Deceptive Discount Offers
Burlington Coat Factory is settling a class action alleging that it displayed false reference pricing on merchandise in its stores in New Jersey.
Are the items for sale at Kate Spade outlet stores really discounted by as much as the tags say? The complaint for this class action alleges that the company creates false reference prices in order to make consumers think they are getting a bigger bargain than they actually are.
Consumers love bargains. They love the idea that they are getting higher quality at a lower price. However, if the “original” price quoted is a false one, then they are not in fact getting the bargain they think they are. The complaint for this class action claims that Saks Off Fifth, an outlet of Saks, Inc., deceives customers as to the worth of their merchandise.
PVH Corporation, which owns the Van Heusen stores, has agreed to a settlement in a class action. The complaint alleged that merchandise in Van Heusen stores had tags indicating a false original or “reference” price and then a lower price, indicating that the items were on sale and that buyers were getting a bargain.
Walmart is settling a class action alleging that when customers bought items with coupons, it charged them sales tax on the original price of the item rather than on the price they actually paid for it. The complaint claims that Pennsylvania state law requires retailer to deduct the value of the coupons before calculating sales tax.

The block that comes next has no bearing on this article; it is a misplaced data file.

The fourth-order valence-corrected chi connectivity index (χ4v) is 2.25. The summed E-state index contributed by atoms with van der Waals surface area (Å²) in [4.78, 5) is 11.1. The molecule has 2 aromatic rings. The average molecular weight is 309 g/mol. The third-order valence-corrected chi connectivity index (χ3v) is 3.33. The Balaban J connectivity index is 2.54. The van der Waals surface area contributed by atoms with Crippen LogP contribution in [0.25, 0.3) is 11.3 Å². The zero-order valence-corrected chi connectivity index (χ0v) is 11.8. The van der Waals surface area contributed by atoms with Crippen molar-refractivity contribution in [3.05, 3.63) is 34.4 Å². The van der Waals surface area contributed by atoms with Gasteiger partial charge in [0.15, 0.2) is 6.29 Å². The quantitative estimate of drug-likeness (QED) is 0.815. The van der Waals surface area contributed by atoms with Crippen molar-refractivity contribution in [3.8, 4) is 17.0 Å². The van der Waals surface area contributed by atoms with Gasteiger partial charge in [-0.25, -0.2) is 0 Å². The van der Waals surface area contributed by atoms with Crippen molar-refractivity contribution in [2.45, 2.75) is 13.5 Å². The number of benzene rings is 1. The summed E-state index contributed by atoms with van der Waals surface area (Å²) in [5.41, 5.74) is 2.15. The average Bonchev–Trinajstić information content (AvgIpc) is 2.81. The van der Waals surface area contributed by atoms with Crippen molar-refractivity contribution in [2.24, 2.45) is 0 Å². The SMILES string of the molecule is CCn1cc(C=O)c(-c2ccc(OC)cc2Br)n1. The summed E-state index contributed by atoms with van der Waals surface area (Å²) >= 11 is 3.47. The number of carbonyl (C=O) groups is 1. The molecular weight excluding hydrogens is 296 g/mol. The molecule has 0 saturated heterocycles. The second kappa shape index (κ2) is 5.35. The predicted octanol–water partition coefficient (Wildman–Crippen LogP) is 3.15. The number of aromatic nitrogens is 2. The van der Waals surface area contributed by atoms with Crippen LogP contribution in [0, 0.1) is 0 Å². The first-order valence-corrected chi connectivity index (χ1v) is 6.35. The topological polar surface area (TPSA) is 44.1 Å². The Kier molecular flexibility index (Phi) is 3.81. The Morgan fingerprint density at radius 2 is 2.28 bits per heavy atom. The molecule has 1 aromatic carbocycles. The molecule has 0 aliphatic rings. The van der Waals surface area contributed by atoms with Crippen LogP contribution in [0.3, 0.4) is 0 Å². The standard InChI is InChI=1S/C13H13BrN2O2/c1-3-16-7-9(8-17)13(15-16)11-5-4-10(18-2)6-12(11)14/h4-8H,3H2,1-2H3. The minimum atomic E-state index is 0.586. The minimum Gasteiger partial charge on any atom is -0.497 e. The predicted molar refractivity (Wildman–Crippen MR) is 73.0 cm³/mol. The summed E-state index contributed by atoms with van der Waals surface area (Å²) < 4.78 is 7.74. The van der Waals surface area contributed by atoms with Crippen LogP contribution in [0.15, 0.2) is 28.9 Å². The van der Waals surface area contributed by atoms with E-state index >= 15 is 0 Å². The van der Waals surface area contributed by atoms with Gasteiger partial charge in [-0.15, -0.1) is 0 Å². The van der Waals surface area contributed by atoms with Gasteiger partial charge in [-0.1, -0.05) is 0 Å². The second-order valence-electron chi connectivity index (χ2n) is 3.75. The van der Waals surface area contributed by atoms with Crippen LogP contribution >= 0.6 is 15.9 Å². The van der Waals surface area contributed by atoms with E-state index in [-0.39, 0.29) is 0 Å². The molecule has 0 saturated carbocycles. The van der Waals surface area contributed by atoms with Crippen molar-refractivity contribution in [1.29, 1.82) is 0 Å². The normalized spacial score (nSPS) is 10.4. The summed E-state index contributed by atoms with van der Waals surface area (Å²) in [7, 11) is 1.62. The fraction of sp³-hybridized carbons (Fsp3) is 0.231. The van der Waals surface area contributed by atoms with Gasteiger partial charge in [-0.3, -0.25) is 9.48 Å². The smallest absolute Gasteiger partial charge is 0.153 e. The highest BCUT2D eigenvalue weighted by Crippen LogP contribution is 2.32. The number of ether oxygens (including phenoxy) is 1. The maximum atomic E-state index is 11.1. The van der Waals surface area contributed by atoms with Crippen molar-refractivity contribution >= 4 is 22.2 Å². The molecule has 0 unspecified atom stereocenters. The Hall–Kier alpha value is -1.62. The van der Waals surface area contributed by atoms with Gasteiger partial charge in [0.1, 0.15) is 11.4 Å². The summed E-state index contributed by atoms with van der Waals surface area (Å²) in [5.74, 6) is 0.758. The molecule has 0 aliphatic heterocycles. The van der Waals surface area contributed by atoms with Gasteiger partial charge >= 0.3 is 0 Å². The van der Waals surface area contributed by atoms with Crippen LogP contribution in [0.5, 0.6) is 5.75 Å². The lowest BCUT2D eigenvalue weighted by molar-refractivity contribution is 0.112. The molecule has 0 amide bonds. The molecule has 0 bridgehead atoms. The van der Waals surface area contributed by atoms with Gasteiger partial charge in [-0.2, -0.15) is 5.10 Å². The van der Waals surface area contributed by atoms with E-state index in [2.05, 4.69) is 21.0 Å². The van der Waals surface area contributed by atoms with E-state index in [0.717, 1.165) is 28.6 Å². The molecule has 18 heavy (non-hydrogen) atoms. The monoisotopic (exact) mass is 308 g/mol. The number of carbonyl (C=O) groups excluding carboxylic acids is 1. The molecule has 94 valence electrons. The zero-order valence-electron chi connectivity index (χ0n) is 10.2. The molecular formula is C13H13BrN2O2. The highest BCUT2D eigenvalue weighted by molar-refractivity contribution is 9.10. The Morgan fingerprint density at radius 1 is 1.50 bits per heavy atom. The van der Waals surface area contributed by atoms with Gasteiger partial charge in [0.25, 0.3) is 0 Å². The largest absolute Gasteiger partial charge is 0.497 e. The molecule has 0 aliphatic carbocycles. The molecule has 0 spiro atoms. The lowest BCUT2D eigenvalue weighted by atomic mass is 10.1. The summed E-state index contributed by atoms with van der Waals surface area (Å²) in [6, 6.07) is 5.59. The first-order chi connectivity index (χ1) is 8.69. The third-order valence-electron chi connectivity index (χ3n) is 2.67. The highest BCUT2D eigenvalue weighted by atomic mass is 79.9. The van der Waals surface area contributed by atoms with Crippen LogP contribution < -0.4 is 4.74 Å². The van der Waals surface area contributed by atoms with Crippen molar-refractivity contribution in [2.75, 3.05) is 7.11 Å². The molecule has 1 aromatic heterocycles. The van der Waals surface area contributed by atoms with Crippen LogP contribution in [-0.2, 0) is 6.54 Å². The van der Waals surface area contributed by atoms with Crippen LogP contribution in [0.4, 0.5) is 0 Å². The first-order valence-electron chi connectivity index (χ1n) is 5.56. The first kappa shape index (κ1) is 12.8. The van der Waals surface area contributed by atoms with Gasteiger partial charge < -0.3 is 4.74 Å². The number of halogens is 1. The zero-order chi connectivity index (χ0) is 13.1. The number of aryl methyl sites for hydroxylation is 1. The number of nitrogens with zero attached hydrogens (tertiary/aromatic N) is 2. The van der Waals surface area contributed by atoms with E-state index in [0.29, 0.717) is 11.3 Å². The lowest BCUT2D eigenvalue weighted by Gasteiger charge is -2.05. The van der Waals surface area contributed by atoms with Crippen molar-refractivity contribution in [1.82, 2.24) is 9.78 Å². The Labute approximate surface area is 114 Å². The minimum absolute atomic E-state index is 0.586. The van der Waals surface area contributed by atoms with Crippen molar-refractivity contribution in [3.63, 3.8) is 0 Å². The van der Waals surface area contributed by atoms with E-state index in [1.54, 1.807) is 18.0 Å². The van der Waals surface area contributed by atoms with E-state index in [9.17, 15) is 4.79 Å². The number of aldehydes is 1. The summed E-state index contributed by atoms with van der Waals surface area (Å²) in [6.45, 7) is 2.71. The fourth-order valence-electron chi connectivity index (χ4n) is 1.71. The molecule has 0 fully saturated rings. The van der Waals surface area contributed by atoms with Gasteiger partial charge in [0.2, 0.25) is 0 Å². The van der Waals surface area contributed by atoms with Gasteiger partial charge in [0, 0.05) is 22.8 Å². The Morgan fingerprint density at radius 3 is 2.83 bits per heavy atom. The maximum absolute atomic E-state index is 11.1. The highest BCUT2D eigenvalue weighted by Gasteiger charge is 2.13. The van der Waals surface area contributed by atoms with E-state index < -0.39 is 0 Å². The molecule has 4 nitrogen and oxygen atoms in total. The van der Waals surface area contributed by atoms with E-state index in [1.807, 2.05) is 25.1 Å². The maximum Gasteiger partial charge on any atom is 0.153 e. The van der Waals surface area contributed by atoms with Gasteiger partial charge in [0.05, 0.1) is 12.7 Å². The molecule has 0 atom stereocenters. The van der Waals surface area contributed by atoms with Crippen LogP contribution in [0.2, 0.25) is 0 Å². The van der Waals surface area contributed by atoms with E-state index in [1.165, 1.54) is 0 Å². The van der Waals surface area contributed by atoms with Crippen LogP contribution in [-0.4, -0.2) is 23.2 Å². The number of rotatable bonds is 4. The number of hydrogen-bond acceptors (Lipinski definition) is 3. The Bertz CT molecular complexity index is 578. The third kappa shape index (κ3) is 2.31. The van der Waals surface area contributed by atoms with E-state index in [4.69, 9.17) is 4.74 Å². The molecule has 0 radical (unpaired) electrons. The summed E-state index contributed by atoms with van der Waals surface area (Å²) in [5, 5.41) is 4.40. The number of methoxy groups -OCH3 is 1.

Neiman Marcus is settling a class action alleging that it misled customers with “Compared To” prices on price tags at its Last Call outlet stores in California.
Tommy Hilfiger runs outlet or factory stores that sell its clothing at lower prices than its main stores. But the complaint for this class action claims that the lower prices do not reflect legitimately discounted merchandise but a scheme of false reference pricing, where customers are led to believe that the goods are higher quality than they actually are.
If a company says it “always” sells an item at a markdown, what is the item’s “regular” price? The complaint for this class action says that Hobby Lobby Stores offer false discounts that apply only to prices at which the merchandise never sells—a variation on the “false reference pricing” allegations made at many outlet or “factory” stores.
This settlement resolves two combined class actions alleging that Guess Factory outlet stores in California violated consumer protection laws by engaging in false advertising. The lawsuits claimed that the stores labeled their merchandise with false “original” or reference prices.
Sports Warehouse is setting aside a fund with $3 million to settle a class action alleging that it used fake “original” pricing to give customers the impression that they were getting big discounts. California has precise laws governing the use of “original” or reference prices and does not allow companies to create the impression of false sales or discounts.